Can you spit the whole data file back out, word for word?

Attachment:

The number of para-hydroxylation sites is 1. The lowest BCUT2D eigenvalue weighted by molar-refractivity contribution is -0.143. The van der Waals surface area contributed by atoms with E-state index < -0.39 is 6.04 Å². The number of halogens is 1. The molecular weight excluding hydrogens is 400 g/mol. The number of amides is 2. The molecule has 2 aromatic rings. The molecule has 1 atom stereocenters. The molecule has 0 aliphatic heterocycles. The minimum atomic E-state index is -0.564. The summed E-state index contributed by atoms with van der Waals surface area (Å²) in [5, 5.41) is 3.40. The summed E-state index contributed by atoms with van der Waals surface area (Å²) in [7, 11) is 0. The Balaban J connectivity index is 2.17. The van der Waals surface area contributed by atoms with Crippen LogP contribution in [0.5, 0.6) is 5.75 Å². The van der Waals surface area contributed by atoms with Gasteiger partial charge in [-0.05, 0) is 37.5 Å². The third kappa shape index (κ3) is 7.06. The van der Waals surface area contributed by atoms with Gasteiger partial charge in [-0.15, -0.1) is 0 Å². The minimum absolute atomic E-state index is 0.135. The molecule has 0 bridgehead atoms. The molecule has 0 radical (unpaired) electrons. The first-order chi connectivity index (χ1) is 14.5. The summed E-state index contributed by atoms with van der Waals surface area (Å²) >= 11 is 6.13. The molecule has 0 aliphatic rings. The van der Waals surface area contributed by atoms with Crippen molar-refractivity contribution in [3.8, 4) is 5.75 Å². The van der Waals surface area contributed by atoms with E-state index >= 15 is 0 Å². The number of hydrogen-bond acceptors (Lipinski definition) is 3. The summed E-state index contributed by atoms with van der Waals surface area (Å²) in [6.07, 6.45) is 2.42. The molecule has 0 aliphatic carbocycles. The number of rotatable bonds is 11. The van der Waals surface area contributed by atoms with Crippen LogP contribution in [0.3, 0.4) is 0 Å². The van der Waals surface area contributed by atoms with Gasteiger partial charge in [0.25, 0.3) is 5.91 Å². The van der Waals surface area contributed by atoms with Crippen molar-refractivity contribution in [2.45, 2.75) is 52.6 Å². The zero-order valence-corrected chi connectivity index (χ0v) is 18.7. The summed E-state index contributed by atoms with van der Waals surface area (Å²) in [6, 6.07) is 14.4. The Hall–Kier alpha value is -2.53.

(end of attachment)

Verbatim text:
The number of para-hydroxylation sites is 1. The lowest BCUT2D eigenvalue weighted by molar-refractivity contribution is -0.143. The van der Waals surface area contributed by atoms with E-state index < -0.39 is 6.04 Å². The number of halogens is 1. The molecular weight excluding hydrogens is 400 g/mol. The number of amides is 2. The molecule has 2 aromatic rings. The molecule has 1 atom stereocenters. The molecule has 0 aliphatic heterocycles. The minimum atomic E-state index is -0.564. The summed E-state index contributed by atoms with van der Waals surface area (Å²) in [5, 5.41) is 3.40. The summed E-state index contributed by atoms with van der Waals surface area (Å²) in [7, 11) is 0. The Balaban J connectivity index is 2.17. The van der Waals surface area contributed by atoms with Crippen LogP contribution in [0.5, 0.6) is 5.75 Å². The van der Waals surface area contributed by atoms with Gasteiger partial charge in [-0.05, 0) is 37.5 Å². The third kappa shape index (κ3) is 7.06. The van der Waals surface area contributed by atoms with Gasteiger partial charge in [-0.15, -0.1) is 0 Å². The minimum absolute atomic E-state index is 0.135. The molecule has 0 bridgehead atoms. The molecule has 0 radical (unpaired) electrons. The first-order chi connectivity index (χ1) is 14.5. The summed E-state index contributed by atoms with van der Waals surface area (Å²) >= 11 is 6.13. The molecule has 0 aliphatic rings. The van der Waals surface area contributed by atoms with Crippen molar-refractivity contribution in [3.8, 4) is 5.75 Å². The van der Waals surface area contributed by atoms with E-state index >= 15 is 0 Å². The number of hydrogen-bond acceptors (Lipinski definition) is 3. The summed E-state index contributed by atoms with van der Waals surface area (Å²) in [6.07, 6.45) is 2.42. The molecule has 0 aliphatic carbocycles. The number of rotatable bonds is 11. The van der Waals surface area contributed by atoms with Crippen LogP contribution in [0.3, 0.4) is 0 Å². The van der Waals surface area contributed by atoms with Gasteiger partial charge in [0.25, 0.3) is 5.91 Å². The van der Waals surface area contributed by atoms with Crippen molar-refractivity contribution in [2.45, 2.75) is 52.6 Å². The zero-order valence-corrected chi connectivity index (χ0v) is 18.7. The summed E-state index contributed by atoms with van der Waals surface area (Å²) in [6, 6.07) is 14.4. The Hall–Kier alpha value is -2.53.